• insert the VirtIO ISO into the VMs CDROM Drive.
  • add a small disk (1GB) with Bus Type SCSI (with Options -> SCSI Controller Typ: VirtIO) or VirtIO Block to the VM.
  • The disk should get hot plugged. If not, you need to reboot the VM.
  • Window should detect the new disk.
    • If the drivers are not yet installed, it will be shown as a new unknown device and ask for drivers. If it doesn't, open the Device Manager, there should be an unknown device
    • Right-click this entry and select "Update Driver Software"
    • Select No when the wizard asks you to search for the driver software (online)
    • Select "Install from a list of specific location"
    • Use the Browse button and navigate to the driver CDROM
    • Usually, selecting the CDROM's top directory (e.g. D:) is enough on newer Windows versions.
    • If that doesn't work, select the appropriate folder for your guest version/architecture manually (use vioscsi for SCSI and vioblk for VirtIO)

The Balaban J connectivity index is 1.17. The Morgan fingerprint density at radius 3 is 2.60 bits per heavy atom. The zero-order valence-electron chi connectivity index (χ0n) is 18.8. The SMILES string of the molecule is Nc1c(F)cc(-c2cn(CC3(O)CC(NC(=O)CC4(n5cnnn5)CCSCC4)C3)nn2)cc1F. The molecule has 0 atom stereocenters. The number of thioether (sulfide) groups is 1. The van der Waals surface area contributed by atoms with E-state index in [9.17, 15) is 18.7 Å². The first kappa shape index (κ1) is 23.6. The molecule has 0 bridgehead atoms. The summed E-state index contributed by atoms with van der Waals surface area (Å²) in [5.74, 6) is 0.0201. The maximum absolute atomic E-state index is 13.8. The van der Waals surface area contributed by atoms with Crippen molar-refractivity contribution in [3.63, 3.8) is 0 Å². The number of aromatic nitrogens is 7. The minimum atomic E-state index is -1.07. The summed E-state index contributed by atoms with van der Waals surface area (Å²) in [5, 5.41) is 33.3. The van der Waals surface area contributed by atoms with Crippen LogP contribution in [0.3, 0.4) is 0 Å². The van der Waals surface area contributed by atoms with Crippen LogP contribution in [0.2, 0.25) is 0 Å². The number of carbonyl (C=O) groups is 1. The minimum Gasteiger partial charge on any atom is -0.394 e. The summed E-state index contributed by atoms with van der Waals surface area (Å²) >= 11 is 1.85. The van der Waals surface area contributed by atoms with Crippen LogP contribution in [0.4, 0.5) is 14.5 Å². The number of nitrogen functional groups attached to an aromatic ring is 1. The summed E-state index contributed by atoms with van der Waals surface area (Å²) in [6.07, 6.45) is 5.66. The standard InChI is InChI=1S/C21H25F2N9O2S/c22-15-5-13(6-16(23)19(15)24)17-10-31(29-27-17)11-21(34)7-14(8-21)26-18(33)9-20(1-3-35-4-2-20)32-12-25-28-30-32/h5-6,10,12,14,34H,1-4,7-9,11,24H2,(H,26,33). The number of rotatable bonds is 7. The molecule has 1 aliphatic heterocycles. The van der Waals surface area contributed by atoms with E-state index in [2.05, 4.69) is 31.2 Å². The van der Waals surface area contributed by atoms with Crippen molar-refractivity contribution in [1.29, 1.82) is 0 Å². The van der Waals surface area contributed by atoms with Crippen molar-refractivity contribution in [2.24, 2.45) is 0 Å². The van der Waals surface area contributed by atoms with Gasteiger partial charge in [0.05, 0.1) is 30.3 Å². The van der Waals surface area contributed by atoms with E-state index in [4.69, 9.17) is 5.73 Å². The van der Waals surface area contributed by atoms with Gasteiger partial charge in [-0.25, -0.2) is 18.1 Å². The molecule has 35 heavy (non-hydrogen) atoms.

• Click Next to begin the installation. You may get a warning about the driver not being signed on older Windows Versions, select "Continue Anyway".
    • Finish the driver installation

Once the drivers are installed, wait until the disk shows up in the "Disk Management" utility.

(Legacy Note: Windows 2000 may report each disk 8 times in disk management, just install and use the first of each 8-tuple. In "My computer" you should see each disk only once.)

Windows now has the VirtIO SCSI/Block driver installed, and we need to re-attach the VM disks as SCSI or VirtIO block.

  • Shut down the VM